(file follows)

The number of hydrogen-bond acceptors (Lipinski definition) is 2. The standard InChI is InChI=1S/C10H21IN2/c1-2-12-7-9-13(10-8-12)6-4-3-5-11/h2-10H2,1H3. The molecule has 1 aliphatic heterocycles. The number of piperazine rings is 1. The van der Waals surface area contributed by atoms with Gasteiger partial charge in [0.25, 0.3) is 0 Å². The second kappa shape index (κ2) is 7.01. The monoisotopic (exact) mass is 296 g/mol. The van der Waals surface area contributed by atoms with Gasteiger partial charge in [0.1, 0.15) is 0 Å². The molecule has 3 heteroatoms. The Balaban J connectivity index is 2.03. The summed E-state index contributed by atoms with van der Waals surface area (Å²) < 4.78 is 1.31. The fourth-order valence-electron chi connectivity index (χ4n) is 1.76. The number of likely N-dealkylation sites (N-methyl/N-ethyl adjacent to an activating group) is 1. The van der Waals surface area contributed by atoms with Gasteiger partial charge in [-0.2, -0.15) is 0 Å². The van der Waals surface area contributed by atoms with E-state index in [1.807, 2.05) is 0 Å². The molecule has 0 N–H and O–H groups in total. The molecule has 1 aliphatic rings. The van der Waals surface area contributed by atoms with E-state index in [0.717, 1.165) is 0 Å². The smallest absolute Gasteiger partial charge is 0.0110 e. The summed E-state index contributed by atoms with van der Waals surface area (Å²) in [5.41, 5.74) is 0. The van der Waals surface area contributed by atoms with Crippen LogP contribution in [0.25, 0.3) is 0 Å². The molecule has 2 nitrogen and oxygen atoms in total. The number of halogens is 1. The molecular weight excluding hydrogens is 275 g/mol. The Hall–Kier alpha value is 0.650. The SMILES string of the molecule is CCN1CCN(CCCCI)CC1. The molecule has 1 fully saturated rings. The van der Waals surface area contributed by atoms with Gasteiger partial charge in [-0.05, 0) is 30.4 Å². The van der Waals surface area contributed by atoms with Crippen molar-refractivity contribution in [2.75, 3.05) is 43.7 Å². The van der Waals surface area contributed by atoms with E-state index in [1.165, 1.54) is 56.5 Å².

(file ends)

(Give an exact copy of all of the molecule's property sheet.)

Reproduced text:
The number of hydrogen-bond acceptors (Lipinski definition) is 2. The standard InChI is InChI=1S/C10H21IN2/c1-2-12-7-9-13(10-8-12)6-4-3-5-11/h2-10H2,1H3. The molecule has 1 aliphatic heterocycles. The number of piperazine rings is 1. The van der Waals surface area contributed by atoms with Gasteiger partial charge in [0.25, 0.3) is 0 Å². The second kappa shape index (κ2) is 7.01. The monoisotopic (exact) mass is 296 g/mol. The van der Waals surface area contributed by atoms with Gasteiger partial charge in [0.1, 0.15) is 0 Å². The molecule has 3 heteroatoms. The Balaban J connectivity index is 2.03. The summed E-state index contributed by atoms with van der Waals surface area (Å²) < 4.78 is 1.31. The fourth-order valence-electron chi connectivity index (χ4n) is 1.76. The number of likely N-dealkylation sites (N-methyl/N-ethyl adjacent to an activating group) is 1. The van der Waals surface area contributed by atoms with Gasteiger partial charge in [-0.2, -0.15) is 0 Å². The van der Waals surface area contributed by atoms with E-state index in [1.807, 2.05) is 0 Å². The molecule has 0 N–H and O–H groups in total. The molecule has 1 aliphatic rings. The van der Waals surface area contributed by atoms with E-state index in [0.717, 1.165) is 0 Å². The smallest absolute Gasteiger partial charge is 0.0110 e. The summed E-state index contributed by atoms with van der Waals surface area (Å²) in [5.41, 5.74) is 0. The van der Waals surface area contributed by atoms with Crippen LogP contribution in [0.25, 0.3) is 0 Å². The molecule has 2 nitrogen and oxygen atoms in total. The number of halogens is 1. The molecular weight excluding hydrogens is 275 g/mol. The Hall–Kier alpha value is 0.650. The SMILES string of the molecule is CCN1CCN(CCCCI)CC1. The molecule has 1 fully saturated rings. The van der Waals surface area contributed by atoms with Gasteiger partial charge in [-0.05, 0) is 30.4 Å². The van der Waals surface area contributed by atoms with Crippen molar-refractivity contribution in [2.75, 3.05) is 43.7 Å². The van der Waals surface area contributed by atoms with E-state index in [1.165, 1.54) is 56.5 Å².